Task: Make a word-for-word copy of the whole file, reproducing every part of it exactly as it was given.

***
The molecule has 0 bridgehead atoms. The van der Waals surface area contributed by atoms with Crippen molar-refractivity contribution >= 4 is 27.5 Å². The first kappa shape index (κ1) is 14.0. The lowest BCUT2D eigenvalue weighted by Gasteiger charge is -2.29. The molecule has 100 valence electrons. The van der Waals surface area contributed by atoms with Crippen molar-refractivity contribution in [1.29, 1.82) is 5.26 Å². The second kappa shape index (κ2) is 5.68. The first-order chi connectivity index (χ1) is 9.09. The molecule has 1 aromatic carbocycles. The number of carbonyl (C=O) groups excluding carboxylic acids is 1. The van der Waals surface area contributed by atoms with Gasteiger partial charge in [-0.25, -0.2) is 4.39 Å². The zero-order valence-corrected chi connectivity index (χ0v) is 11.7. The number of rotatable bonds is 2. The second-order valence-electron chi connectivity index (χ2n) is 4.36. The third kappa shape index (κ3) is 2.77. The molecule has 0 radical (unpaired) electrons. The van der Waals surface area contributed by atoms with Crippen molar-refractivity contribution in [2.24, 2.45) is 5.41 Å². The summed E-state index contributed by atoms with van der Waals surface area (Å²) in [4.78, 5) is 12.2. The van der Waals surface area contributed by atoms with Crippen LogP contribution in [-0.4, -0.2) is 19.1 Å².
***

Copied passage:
The molecule has 0 bridgehead atoms. The van der Waals surface area contributed by atoms with Crippen molar-refractivity contribution >= 4 is 27.5 Å². The first kappa shape index (κ1) is 14.0. The lowest BCUT2D eigenvalue weighted by Gasteiger charge is -2.29. The molecule has 100 valence electrons. The van der Waals surface area contributed by atoms with Crippen molar-refractivity contribution in [1.29, 1.82) is 5.26 Å². The second kappa shape index (κ2) is 5.68. The first-order chi connectivity index (χ1) is 9.09. The molecule has 1 aromatic carbocycles. The number of carbonyl (C=O) groups excluding carboxylic acids is 1. The van der Waals surface area contributed by atoms with Gasteiger partial charge in [-0.25, -0.2) is 4.39 Å². The zero-order valence-corrected chi connectivity index (χ0v) is 11.7. The number of rotatable bonds is 2. The second-order valence-electron chi connectivity index (χ2n) is 4.36. The third kappa shape index (κ3) is 2.77. The molecule has 0 radical (unpaired) electrons. The van der Waals surface area contributed by atoms with Crippen molar-refractivity contribution in [2.24, 2.45) is 5.41 Å². The summed E-state index contributed by atoms with van der Waals surface area (Å²) in [4.78, 5) is 12.2. The van der Waals surface area contributed by atoms with Crippen LogP contribution in [-0.4, -0.2) is 19.1 Å².